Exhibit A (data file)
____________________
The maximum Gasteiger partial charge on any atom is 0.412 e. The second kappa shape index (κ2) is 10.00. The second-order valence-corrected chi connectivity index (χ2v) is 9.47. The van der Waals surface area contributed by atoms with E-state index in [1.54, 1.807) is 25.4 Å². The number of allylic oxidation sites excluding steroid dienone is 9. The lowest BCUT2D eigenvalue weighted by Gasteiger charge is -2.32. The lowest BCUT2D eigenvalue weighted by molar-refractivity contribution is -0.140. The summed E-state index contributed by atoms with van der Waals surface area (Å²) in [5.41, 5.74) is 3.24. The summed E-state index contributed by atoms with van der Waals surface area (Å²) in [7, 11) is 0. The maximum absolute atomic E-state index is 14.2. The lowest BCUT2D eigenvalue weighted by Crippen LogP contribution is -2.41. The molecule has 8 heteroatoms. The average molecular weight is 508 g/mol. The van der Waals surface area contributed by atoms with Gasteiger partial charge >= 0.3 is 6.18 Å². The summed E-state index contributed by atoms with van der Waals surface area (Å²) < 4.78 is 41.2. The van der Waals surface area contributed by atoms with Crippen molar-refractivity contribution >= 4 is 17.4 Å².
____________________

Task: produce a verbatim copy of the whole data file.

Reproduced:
The maximum Gasteiger partial charge on any atom is 0.412 e. The second kappa shape index (κ2) is 10.00. The second-order valence-corrected chi connectivity index (χ2v) is 9.47. The van der Waals surface area contributed by atoms with E-state index in [1.54, 1.807) is 25.4 Å². The number of allylic oxidation sites excluding steroid dienone is 9. The lowest BCUT2D eigenvalue weighted by Gasteiger charge is -2.32. The lowest BCUT2D eigenvalue weighted by molar-refractivity contribution is -0.140. The summed E-state index contributed by atoms with van der Waals surface area (Å²) in [5.41, 5.74) is 3.24. The summed E-state index contributed by atoms with van der Waals surface area (Å²) in [7, 11) is 0. The maximum absolute atomic E-state index is 14.2. The lowest BCUT2D eigenvalue weighted by Crippen LogP contribution is -2.41. The molecule has 8 heteroatoms. The average molecular weight is 508 g/mol. The van der Waals surface area contributed by atoms with Gasteiger partial charge >= 0.3 is 6.18 Å². The summed E-state index contributed by atoms with van der Waals surface area (Å²) < 4.78 is 41.2. The van der Waals surface area contributed by atoms with Crippen molar-refractivity contribution >= 4 is 17.4 Å².